Food is largely tricky to talk about, which is why videos of you cooking are so impactful. Don’t worry; you don’t need to shell out the big bucks to get high-quality footage: invest in a good stand for your smartphone and start recording yourself working in the kitchen. Edit the footage into bite-sized clips to add to your site and share via social media. Jump on the gif game and create your own gifs of you slaving away in front of a hot stove. This type of short, shareable content is what engages readers the most.

Food for events and parties.


Something about the excitement of watching sports makes us want to indulge in finger-foods. Excellent food and drink enhance a party or event. Pairing foods with beverages is an art form, taking everyday meals from average to extraordinary. Offer up your favorite food and drink duos complete with recipes and how-to instructions to enhance any get-together.

Major meal planning.


Deciding what’s for dinner often seems like a never-ending chore. But you’re a food-guru with your food website, so share the knowledge with easy-to-follow weeknight dinner ideas. Not only will readers keep coming back for your delicious dinner recipes but they’re likely to share your site with friends on social media.

Make sure you include a range of different meal plans, like:

  • Vegetarian options
  • Grain-free dishes
  • Low-fat meals
  • Kid-friendly dinners

Aim to become the go-to meal planning site by offering your readers lots of choices.

Offer a second helping with email and newsletters.


It’s one thing to get readers to visit your food website, and a whole different game getting them to come back. Something as simple as a newsletter sign-up or regular social media posts can do a lot to increase engagement. Coming up with ways to engage with your audience on a regular basis helps you stay relevant and ensures readers don’t get burnt out.

Create a free email newsletter to update readers on the latest from your food website. Encourage visitors to your site to sign up with an easy newsletter form plug-in for your home page. Go a step further and seek out audience participation, with initiatives like giveaways and an ask-a-foodie section on your website. Check out email marketing services to create and streamline your email subscription process.

Bottom line: get creative with the ways you encourage people to visit, interact and share the content on your site.

Become an affiliate and recommend your favorite tools of the trade.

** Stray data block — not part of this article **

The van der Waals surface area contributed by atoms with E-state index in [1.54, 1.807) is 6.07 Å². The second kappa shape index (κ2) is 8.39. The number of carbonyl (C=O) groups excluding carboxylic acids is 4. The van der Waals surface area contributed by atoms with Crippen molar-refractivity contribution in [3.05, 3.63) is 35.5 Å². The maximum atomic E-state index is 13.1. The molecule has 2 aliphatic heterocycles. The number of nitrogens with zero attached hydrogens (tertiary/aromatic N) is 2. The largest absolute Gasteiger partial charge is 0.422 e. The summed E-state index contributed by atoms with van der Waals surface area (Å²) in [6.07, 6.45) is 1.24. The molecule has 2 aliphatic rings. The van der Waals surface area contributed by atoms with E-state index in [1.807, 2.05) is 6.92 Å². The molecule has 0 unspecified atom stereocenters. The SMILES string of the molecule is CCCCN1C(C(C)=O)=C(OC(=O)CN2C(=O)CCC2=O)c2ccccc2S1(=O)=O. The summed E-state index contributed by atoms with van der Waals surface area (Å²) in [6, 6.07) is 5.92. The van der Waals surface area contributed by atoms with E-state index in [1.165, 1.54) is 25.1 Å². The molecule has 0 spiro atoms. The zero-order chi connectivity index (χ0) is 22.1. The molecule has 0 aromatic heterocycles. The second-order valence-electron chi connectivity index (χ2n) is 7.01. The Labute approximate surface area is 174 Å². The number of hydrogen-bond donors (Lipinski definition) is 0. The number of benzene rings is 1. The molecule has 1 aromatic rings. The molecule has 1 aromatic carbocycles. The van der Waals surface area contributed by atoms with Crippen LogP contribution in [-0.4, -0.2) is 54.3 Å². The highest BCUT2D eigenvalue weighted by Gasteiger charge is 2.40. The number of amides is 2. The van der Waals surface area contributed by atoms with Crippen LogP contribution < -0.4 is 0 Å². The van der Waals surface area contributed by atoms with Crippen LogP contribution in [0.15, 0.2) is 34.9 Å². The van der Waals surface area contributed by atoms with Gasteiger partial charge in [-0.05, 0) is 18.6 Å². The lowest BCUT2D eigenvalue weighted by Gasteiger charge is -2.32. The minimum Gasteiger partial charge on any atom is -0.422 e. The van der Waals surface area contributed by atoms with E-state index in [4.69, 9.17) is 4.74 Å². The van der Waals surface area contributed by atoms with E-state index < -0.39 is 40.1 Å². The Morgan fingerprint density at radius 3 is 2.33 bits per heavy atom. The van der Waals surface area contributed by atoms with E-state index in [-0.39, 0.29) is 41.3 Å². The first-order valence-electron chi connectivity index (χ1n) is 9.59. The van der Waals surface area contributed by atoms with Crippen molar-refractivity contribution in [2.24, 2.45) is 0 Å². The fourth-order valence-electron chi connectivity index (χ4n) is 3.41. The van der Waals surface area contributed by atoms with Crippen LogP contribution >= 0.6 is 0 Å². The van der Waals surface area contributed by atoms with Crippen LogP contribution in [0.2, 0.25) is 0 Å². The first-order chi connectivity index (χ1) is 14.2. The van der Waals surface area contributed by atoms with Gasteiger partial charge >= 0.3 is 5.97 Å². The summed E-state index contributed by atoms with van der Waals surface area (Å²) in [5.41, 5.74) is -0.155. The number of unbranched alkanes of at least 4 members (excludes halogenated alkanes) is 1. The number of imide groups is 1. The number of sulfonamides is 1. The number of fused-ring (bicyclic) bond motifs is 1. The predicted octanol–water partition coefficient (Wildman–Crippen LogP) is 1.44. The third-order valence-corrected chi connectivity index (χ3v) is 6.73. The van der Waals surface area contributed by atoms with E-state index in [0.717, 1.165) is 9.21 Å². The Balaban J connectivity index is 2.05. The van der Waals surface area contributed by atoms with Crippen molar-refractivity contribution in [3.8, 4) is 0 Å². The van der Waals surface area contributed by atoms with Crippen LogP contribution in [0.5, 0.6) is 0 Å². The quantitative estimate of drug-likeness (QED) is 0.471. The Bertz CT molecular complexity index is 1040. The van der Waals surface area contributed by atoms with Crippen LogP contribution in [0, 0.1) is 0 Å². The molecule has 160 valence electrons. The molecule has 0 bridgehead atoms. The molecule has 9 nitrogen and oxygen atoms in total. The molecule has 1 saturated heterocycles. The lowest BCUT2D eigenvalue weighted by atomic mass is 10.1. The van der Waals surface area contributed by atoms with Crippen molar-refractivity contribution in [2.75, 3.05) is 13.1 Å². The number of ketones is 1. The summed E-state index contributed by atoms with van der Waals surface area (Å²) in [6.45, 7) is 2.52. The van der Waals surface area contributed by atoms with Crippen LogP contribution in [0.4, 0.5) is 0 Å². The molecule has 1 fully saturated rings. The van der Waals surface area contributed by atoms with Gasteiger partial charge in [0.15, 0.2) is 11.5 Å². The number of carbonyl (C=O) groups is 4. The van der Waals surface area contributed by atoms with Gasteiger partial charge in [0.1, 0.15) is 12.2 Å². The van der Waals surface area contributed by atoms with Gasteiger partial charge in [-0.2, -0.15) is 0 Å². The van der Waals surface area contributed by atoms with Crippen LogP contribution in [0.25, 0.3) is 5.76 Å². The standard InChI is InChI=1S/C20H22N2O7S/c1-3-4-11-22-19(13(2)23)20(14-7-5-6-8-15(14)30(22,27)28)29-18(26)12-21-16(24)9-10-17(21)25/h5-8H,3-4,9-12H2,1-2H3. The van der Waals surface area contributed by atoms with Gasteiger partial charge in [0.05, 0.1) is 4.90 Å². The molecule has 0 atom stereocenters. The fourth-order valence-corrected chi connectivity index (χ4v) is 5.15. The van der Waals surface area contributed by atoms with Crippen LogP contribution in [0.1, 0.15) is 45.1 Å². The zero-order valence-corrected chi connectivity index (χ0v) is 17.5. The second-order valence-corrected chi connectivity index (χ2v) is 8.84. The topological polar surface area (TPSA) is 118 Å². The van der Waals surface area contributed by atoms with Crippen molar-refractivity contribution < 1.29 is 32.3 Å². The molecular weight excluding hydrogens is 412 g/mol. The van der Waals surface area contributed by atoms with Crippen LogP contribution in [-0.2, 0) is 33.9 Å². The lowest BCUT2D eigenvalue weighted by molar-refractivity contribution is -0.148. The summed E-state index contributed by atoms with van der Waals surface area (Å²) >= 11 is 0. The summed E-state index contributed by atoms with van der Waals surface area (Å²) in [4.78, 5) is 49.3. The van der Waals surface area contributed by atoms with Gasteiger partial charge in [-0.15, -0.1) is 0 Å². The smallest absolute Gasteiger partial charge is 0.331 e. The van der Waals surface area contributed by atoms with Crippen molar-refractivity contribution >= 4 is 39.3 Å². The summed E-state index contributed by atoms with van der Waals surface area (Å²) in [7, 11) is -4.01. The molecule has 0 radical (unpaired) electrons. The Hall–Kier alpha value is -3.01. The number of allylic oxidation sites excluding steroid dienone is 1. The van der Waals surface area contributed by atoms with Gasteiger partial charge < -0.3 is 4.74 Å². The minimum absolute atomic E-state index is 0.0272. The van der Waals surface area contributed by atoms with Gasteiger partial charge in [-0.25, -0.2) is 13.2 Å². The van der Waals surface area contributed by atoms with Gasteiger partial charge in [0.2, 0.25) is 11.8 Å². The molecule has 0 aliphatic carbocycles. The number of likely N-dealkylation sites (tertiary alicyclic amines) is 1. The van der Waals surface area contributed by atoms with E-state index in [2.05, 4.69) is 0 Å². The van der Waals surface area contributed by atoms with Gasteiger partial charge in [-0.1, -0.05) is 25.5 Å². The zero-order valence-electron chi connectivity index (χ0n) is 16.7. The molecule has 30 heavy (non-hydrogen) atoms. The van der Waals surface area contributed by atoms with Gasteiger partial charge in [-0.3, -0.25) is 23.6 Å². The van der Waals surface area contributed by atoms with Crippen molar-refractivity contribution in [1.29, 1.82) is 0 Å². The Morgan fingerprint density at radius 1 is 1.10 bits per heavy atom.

Every chef is different, and each has their go-to cooking implements. Some swear by a trusty wooden spoon, while others don’t dare attempt a new recipe without sharpening their best knife. Share your favorite kitchen tools and consider establishing an affiliate relationship with sites like Amazon or William-Sonoma, so every time a user clicks through your website and purchases a new kitchen utensil, you get to pocket a bit of the change yourself. You can also partner with cooking-industry companies and websites to feature their products on your page, or even give your readers some recommendations on what worked for you in starting up your food website.

Make food and make money.


Start the side hustle of your dreams: selling the food you make each day. Since you can order just about anything online these days why not set up a food delivery website? A food website dedicated to delivering food in your local area can be a great way to start your business without the need for expensive rental space. Depending on your area, you may need to apply for permits like commercial food preparation and food handlers permits.

Make food and make money.


Start the side hustle of your dreams: selling the food you make each day. Since you can order just about anything online these days why not set up a food delivery website? A food website dedicated to delivering food in your local area can be a great way to start your business without the need for expensive rental space. Depending on your area, you may need to apply for permits like commercial food preparation and food handlers permits.

Keep your food website fresh.


Once you’ve gotten your food website off the ground, check out these helpful resource pages that can help you maximize the impact and reach of your new website: